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TSA Ready for Its Closeup in the Hit Movie 'Get Out'

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Director/Writer Jordan Peele and Elvis Mitchell attend a "Get Out" special screening question and answer session in February. Director/Writer Jordan Peele and Elvis Mitchell attend a "Get Out" special screening question and answer session in February. Steve Cohn/Invision for Universal/AP Images

One of the federal agencies the public doesn’t always love plays a central role in the hit horror/comedy movie “Get Out,” the fourth highest-grossing movie this past weekend.

The edgy satire of modern race relations written and directed by Jordan Peele features a key character in uniform who speaks proudly of his TSA employment. It confirms that the 16-year-old agency is now a familiar part of the life-in-America landscape.

The verdict on the agency, however, is mixed. Without giving away the plot, suffice it to say that this employee ends up being a good guy, while the police are portrayed as ignoring his attempt at whistleblowing.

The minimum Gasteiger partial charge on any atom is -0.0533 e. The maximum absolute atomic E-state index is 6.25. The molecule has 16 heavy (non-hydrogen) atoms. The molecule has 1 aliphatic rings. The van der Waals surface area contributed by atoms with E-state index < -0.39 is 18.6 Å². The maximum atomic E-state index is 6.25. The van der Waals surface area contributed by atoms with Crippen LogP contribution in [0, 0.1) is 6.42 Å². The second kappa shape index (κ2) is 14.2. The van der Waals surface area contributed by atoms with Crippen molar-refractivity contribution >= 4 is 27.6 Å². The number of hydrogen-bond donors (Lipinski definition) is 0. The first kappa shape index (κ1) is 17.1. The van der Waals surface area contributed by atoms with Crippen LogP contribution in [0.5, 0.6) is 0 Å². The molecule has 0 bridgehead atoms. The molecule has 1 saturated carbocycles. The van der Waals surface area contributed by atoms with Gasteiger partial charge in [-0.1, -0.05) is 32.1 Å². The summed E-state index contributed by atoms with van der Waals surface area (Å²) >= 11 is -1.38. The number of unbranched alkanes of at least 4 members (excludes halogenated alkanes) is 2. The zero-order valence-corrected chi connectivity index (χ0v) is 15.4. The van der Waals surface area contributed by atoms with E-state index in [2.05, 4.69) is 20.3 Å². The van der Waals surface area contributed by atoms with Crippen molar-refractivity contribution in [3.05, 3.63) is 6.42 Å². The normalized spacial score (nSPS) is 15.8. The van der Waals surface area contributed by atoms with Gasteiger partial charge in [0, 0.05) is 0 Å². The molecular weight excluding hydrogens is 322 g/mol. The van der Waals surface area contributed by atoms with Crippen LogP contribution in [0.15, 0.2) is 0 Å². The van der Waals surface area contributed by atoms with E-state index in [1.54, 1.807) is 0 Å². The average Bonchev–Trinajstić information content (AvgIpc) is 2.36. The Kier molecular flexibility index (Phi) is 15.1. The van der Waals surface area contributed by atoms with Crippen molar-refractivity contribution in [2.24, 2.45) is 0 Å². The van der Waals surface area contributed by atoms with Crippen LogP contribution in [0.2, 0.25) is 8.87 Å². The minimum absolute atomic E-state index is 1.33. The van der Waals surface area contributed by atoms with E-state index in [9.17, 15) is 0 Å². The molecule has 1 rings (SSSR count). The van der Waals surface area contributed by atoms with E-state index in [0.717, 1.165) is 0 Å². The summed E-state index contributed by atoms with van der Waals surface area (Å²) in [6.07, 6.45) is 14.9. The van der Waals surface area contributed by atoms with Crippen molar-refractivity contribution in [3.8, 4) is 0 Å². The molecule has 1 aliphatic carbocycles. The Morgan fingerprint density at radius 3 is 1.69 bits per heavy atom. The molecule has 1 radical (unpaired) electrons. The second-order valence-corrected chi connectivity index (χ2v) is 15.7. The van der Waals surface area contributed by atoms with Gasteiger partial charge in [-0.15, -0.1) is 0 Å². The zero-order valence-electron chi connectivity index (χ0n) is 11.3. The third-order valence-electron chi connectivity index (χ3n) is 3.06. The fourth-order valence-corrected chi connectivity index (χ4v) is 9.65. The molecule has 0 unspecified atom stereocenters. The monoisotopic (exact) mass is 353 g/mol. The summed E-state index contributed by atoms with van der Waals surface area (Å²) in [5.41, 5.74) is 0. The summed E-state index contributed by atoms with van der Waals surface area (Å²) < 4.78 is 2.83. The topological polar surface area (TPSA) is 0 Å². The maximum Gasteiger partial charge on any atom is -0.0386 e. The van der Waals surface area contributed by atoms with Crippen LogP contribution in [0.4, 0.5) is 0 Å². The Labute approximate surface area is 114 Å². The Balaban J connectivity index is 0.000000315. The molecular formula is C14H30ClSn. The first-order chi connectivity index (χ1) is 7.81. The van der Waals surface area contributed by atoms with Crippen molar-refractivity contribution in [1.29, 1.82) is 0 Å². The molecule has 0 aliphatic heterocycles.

The film ends with that character’s reference to TSA’s full name interrupted by a word that can’t be published on a G-rated website.

A TSA spokesman declined comment.

Charles S. Clark joined Government Executive in the fall of 2009. He has been on staff at The Washington Post, Congressional Quarterly, National Journal, Time-Life Books, Tax Analysts, the Association of Governing Boards of Universities and Colleges, and the National Center on Education and the Economy. He has written or edited online news, daily news stories, long features, wire copy, magazines, books and organizational media strategies.

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